It is not always as easy as you would think to spot impairment in the workplace. Many employers simply don’t have (or haven’t been given) adequate tools for dealing with suspected cases of on-the-job impairment. Or, in the worst-case scenario, employers simply ignore it altogether; turning a blind eye to the issue. But with the right training and a sound policy, impairment in the workplace can be spotted, managed and successfully eliminated.
WHO POSES A RISK?
From the accounting department to those working with heavy equipment, the truth is this: An impaired worker poses a risk to your company’s interests. Period. Not only are they less productive, mistakes can lead to fiscal errors, a deterioration of customer relations, and, in the most severe cases, injury or even death. If an impaired employee is responsible for causing a serious accident in the workplace that results in injury or loss of life, results are twofold; in addition to the harm caused, under Bill C-45, it can result in catastrophic legal consequences for managers and supervisors.
I have worked as a consultant for over 20 years, lending my expertise to companies in the forestry, transportation and resource extraction sectors, among others. During this time, I have discovered that many managers and supervisors are intimidated by the prospect of intervening with an employee who is suspected of being impaired. More than anything else, most of these people are apprehensive because the company has failed to establish solid guidelines as to what constitutes reasonable suspicion.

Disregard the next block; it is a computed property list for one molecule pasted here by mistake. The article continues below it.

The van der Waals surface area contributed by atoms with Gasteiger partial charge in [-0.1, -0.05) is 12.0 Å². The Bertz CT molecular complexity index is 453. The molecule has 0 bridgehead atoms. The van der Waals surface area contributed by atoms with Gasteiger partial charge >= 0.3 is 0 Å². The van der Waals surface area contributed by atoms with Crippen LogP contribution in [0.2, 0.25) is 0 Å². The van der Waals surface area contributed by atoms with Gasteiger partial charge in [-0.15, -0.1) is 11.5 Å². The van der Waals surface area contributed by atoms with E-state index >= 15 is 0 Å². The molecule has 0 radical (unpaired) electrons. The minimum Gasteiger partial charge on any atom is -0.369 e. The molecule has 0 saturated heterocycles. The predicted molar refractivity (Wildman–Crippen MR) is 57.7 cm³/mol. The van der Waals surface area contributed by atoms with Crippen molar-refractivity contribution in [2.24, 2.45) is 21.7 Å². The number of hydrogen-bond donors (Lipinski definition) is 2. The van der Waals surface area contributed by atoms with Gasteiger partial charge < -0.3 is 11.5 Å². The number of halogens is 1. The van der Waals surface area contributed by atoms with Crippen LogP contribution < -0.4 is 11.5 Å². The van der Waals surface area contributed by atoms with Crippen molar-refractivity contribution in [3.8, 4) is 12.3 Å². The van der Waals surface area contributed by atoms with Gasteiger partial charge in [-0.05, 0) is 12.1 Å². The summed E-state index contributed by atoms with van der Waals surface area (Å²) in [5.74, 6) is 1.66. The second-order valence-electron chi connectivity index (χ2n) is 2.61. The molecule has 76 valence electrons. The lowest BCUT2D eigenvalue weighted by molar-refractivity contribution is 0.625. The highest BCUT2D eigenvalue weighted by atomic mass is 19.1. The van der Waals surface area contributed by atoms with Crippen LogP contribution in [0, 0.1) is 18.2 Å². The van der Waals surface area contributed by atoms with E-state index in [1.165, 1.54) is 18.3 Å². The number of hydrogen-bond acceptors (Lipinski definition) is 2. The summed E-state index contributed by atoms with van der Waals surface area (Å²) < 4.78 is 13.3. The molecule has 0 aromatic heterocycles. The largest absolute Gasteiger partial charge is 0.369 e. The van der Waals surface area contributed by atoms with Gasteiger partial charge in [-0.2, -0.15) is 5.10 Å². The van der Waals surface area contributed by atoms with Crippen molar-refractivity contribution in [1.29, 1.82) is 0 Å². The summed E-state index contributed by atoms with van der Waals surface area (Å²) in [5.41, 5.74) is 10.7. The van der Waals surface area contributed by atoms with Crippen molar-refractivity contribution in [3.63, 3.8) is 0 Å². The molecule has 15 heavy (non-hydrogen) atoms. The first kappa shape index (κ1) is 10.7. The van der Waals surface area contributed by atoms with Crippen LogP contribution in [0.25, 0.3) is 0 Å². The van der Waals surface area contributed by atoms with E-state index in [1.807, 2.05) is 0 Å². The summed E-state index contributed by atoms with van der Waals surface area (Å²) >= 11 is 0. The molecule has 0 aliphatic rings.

HOW DO YOU ESTABLISH REASONABLENESS?
If a supervisor or HR Manager has reasonable suspicion, the process of determining whether or not an employee is impaired should be no more difficult than any other type of investigation or disciplinary process and the drug and alcohol test will determine this. But, how do you establish reasonable cause?
Over the years, I have developed a system called SOBA. Among other things, it includes a catalogue of potential warning signs. Covered extensively in my training sessions, SOBA refers to: Speech, Odour, Behaviour, and Appearance. During an investigation, the employee’s SOBA can be assessed and, if in contrast to their normal state, all the more powerful. This may require further investigation, including drug and alcohol testing, but medical conditions such as head injury or diabetes must first be ruled out.
SIGNS OF IMPAIRMENT
Depending on the type of substance used, some factors are far more obvious than others. If, for example, you detect what you believe to be the odour of alcohol, this can be confirmed by way of an Evidential Breath Testing unit (a Breathalyzer®) which is capable of determining impairment based on legally accepted principles and specific cut off levels. On the other hand, if an employee is exhibiting suspicious behaviour such as slurring their words or behaving in an erratic manner, they must be removed from the job site first before any further investigation can be carried out.
A WELL WRITTEN POLICY IS YOUR BEST DEFENSE
The key to success when dealing with impairment in the workplace is to have a sound, legally defensible AND up to date policy, as well as a well-trained supervisory staff to implement it. While drug and alcohol testing can help to solidify investigations and uncover potential threats, a well written, legally compliant policy is, without question, your first and most important line of defense.
Keeping your workplace and employees safe is your legal duty, but it also makes sense for the bottom line. If you would like to talk safety, or to find out more about our consulting practice, contact us for a consultation today.